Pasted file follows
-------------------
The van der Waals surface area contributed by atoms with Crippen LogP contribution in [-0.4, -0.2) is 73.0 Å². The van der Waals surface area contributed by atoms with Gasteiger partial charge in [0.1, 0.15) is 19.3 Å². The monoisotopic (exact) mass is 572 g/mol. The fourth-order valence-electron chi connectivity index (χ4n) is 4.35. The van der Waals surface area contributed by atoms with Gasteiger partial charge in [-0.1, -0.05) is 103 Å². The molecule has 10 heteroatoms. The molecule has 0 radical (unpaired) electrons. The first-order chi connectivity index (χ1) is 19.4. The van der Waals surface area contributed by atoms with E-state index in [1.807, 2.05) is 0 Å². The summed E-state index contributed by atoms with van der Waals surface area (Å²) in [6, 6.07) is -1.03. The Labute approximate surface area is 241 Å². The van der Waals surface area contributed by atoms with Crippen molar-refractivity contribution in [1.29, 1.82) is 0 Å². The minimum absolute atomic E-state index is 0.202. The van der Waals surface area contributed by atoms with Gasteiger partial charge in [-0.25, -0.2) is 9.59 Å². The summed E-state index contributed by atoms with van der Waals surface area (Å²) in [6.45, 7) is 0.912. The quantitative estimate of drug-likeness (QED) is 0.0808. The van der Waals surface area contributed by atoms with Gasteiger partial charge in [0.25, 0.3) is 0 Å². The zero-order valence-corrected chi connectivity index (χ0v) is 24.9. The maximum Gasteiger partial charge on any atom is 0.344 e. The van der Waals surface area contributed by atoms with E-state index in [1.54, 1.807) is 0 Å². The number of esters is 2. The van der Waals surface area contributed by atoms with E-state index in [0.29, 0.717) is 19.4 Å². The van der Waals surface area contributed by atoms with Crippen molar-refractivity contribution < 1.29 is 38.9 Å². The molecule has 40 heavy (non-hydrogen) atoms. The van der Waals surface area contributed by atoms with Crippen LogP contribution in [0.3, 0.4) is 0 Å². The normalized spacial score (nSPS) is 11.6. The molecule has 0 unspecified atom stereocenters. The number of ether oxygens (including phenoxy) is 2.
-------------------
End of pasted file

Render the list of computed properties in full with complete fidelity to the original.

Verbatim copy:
The van der Waals surface area contributed by atoms with Crippen LogP contribution in [-0.4, -0.2) is 73.0 Å². The van der Waals surface area contributed by atoms with Gasteiger partial charge in [0.1, 0.15) is 19.3 Å². The monoisotopic (exact) mass is 572 g/mol. The fourth-order valence-electron chi connectivity index (χ4n) is 4.35. The van der Waals surface area contributed by atoms with Gasteiger partial charge in [-0.1, -0.05) is 103 Å². The molecule has 10 heteroatoms. The molecule has 0 radical (unpaired) electrons. The first-order chi connectivity index (χ1) is 19.4. The van der Waals surface area contributed by atoms with E-state index in [1.807, 2.05) is 0 Å². The summed E-state index contributed by atoms with van der Waals surface area (Å²) in [6, 6.07) is -1.03. The Labute approximate surface area is 241 Å². The van der Waals surface area contributed by atoms with Crippen molar-refractivity contribution in [1.29, 1.82) is 0 Å². The minimum absolute atomic E-state index is 0.202. The van der Waals surface area contributed by atoms with Gasteiger partial charge in [-0.25, -0.2) is 9.59 Å². The summed E-state index contributed by atoms with van der Waals surface area (Å²) in [6.45, 7) is 0.912. The quantitative estimate of drug-likeness (QED) is 0.0808. The van der Waals surface area contributed by atoms with Gasteiger partial charge in [0.25, 0.3) is 0 Å². The zero-order valence-corrected chi connectivity index (χ0v) is 24.9. The maximum Gasteiger partial charge on any atom is 0.344 e. The van der Waals surface area contributed by atoms with E-state index in [1.54, 1.807) is 0 Å². The number of esters is 2. The van der Waals surface area contributed by atoms with E-state index in [0.29, 0.717) is 19.4 Å². The van der Waals surface area contributed by atoms with Crippen molar-refractivity contribution < 1.29 is 38.9 Å². The molecule has 40 heavy (non-hydrogen) atoms. The van der Waals surface area contributed by atoms with Crippen LogP contribution in [0.3, 0.4) is 0 Å². The normalized spacial score (nSPS) is 11.6. The molecule has 0 unspecified atom stereocenters. The number of ether oxygens (including phenoxy) is 2.